In the insurance industry customer centricity and experience is evolving and the renewed impetus has been new channels of interaction like the web and mobile apps. Real-time analytics to understand customer preferences, propensity to buy certain products, and precision marketing to implement targeted campaigns are possible using large amounts of structured/unstructured data, both internal and external. Insurance companies can learn from social media applications like Yelp which leverage time and location data based on the individual's mobile device to provide relevant and contextual information to the user.

[Koka discusses how architecture for continuous migration can provide a single view of the customer across multiple systems, channels and devices: What Matters In IT: Gaining the 360-Degree Customer View]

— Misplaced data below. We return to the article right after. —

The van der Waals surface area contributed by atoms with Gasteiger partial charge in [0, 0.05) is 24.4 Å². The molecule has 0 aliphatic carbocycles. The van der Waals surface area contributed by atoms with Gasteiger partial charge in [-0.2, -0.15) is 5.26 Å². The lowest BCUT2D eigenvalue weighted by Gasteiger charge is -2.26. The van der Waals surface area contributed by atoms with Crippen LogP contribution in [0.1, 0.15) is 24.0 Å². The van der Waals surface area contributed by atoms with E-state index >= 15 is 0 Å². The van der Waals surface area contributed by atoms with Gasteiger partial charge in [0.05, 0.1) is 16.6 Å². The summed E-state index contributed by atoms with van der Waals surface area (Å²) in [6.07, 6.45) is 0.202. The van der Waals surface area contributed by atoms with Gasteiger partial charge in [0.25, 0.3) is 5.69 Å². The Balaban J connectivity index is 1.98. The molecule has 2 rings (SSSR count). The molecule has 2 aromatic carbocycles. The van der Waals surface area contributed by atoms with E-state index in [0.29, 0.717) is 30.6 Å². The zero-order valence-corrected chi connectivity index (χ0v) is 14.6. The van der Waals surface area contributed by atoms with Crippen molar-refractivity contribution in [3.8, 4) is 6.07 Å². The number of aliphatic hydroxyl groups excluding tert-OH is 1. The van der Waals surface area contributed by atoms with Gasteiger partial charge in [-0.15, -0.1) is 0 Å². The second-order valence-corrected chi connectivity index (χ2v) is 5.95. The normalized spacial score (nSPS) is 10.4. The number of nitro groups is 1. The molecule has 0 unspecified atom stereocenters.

Traditionally the interaction was primarily with an agent or a call center via phone or face to face. Today interaction is through multiple channels. Insurers need to address customer experience solutions comprehensively and not as piecemeal projects that impact only certain areas like buying online or settling claims. Customer expectations today require thinking through all touch points and designing appropriate interactions and ensuring a consistent experience with quality customer data. An ideal design should be proactive and anticipate customer needs rather than react to a customer request.

This is easier said than done as most insurers run into the "legacy siloed system issues" as I discussed in a prior article. Synchronizing data across channels is a key element as this could lead to a poor experience at a higher cost of customer service and loss of brand value. Most insurers have initiatives to create a single source of truth for customer data but a lot of these projects have failed to deliver the promise as budget overruns have resulted in compromising on functionality.